If You Like The Poisonwood Bible by Barbara Kingsolver
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The Poisonwood Bible by Barbara Kingsolver: "The Poisonwood Bible is a story told by the wife and four daughters of Nathan Price, a fierce evangelical Baptist who takes his family and mission to the Belgian Congo in 1959. They carry with them all they believe they will need from home, but soon find that all of it - from garden seeds to Scripture - is calamitously transformed on African soil. This tale of one family's tragic undoing and remarkable reconstruction, over the course of three decades in postcolonial Africa, is set against history's most dramatic political parables."
If you liked The Poisonwood Bible by Barbara Kingsolver, you may also like these selections:
I would recommend that you read all of Barbara Kingsolver’s novels. They all have interesting stories that illuminate relationships within families, relationships between individuals and the very important relationship we all have with our environment.
The antelope wife: a novel by Louise Erdrich
"Family stories repeat themselves in patterns and waves, generation to generation, across blood and time." Erdrich embroiders this theme in a sensuous novel that brings her back to the material she knows best, the emotionally dislocated lives of Native Americans who try to adhere to the tribal ways while yielding to the lure of the general culture. In a beautifully articulated tale of intertwined relationships among succeeding generations, she tells the story of the Roy and the Shawano families and their "colliding histories and destinies." (Publishers Weekly)
At Play in the Fields of the Lord by Peter Matthiessen
Set in the South American jungle, this thriller follows the clash between two misplaced gringos--one who has come to convert the Indians to Christianity, and one who has been hired to kill them.
Cry, the beloved country by Alan Paton
Cry, the Beloved Country is a beautifully told and profoundly compassionate story of the Zulu pastor Stephen Kumalo and his son Absalom, set in the troubled and changing South Africa of the 1940s. The book is written with such keen empathy and understanding that to read it is to share fully in the gravity of the characters' situations. It both touches your heart deeply and inspires a renewed faith in the dignity of mankind. Cry, the Beloved Country is a classic tale, passionately African, timeless and universal, and beyond all, selfless. (catalog summary)
English Passengers by Matthew Kneale
This historical novel sets three groups in conflict: Rum smugglers from the Isle of Man whose confiscated ship is sold to two English eccentrics; the two English passengers are a clergyman who believes Tasmania is the original Garden of Eden and his traveling partner who has sinister theories about the races of mankind. The third group of people is the Tasmanians whose story is told by the aboriginal Peevey.
Heart of Darkness by Joseph Conrad
I always find it rewarding to revisit the classic. I’m always surprised at what a short novel this story of an Englishman traveling down the Congo (although the river really isn’t named) and his encounter with Kurtz, the westerner who has been undone by life in this different culture.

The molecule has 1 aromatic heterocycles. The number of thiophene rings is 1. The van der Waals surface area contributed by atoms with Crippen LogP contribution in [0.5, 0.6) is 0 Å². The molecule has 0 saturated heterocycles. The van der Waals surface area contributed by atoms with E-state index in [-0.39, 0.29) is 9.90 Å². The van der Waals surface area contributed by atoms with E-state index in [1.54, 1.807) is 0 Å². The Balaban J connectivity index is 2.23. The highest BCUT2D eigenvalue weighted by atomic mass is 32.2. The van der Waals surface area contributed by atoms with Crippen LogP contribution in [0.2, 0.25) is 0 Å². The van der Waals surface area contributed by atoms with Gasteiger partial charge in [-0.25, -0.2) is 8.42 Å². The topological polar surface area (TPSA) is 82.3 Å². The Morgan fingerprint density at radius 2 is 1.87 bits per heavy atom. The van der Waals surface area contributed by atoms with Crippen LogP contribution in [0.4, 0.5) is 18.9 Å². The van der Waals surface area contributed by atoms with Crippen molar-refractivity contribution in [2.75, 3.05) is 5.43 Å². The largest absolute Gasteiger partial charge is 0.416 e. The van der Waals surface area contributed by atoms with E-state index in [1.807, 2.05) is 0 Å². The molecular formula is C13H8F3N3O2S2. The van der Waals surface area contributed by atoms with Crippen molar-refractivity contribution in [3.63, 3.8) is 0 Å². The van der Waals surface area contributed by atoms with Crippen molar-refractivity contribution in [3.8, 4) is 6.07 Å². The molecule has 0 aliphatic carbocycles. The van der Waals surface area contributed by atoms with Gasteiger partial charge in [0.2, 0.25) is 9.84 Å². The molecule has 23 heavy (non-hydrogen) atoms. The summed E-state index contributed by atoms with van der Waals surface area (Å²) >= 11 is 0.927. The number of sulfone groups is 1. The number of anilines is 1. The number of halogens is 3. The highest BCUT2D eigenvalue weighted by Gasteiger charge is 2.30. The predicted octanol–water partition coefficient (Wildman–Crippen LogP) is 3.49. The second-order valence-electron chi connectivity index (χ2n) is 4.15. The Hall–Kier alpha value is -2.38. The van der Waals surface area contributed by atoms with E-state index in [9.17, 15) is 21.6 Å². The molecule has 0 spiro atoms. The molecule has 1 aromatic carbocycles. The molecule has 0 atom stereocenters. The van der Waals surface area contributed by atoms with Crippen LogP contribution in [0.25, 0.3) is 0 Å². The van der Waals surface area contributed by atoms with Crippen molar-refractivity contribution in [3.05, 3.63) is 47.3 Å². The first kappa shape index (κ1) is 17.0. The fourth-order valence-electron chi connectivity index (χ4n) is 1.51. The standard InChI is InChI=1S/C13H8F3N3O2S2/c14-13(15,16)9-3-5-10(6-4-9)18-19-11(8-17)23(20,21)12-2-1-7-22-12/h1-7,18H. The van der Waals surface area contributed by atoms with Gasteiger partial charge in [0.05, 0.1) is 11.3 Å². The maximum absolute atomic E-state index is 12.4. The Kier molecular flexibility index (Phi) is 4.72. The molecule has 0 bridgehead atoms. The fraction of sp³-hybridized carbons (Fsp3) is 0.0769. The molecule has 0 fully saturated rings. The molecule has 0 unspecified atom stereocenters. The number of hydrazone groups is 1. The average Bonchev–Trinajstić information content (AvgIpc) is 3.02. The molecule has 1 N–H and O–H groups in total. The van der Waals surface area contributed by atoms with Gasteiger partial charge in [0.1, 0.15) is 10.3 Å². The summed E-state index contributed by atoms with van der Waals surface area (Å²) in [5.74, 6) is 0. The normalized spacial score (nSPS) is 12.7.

Fordlandia by Eduardo Sguiglia
This brooding novel by an Argentinean writer is based on the very real project Fordlandia that Henry Ford dreamed up in 1929. It was a vast tract of land about 500 miles from the mouth of the Amazon. Ford’s goal was to produce cheap rubber for his automobile factories. The project was an unworkable plan, poorly executed that ended very badly. The novel tells the story from the point of view of an Argentinean personnel manager for the Ford project.
Gould's Book of Fish: A Novel in Twelve Fish by Richard Flanagan
This historical novel recounts in harrowing detail the rise and fall of the penal colony on Sarah Island. It’s a story within a story. A contemporary Tasmanian creator of fake antiques finds a manuscript of a convict who gets in the good graces of the Sarah Island surgeon by painting scientific illustrations of the native fish.
King Leopold's Ghost: A Story of Greed, Terror, and Heroism in Colonial Africa by Adam Hochschild
If you are interested in reading a nonfiction book about colonial Congo this would be an excellent choice. The factual details of the devastation of African peoples caused by the western world’s search for more and more wild rubber are absolutely horrific. The terrible colonial exploitation of the Congo was the basis for Conrad’s novel.
The Mosquito Coast : a novel by Paul Theroux
An eccentric American inventor moves his family to the jungles of Central America in hopes of finding a better life.
(Novelist) There his tortured, quixotic genius keeps them alive, his hoarse tirades harrying them through a diseased and dirty Eden towards unimaginable darkness and terror. (from the publisher)
The Piano Tuner by Daniel Mason.
In 1886 a shy, middle-aged piano tuner named Edgar Drake receives an unusual commission from the British War Office: to travel to the remote jungles of northeast Burma and there repair a rare piano belonging to an eccentric army surgeon who has proven mysteriously indispensable to the imperial design. Drake’s journey through Burma enmeshes him in colonial intrigue and an alien culture he finds compelling.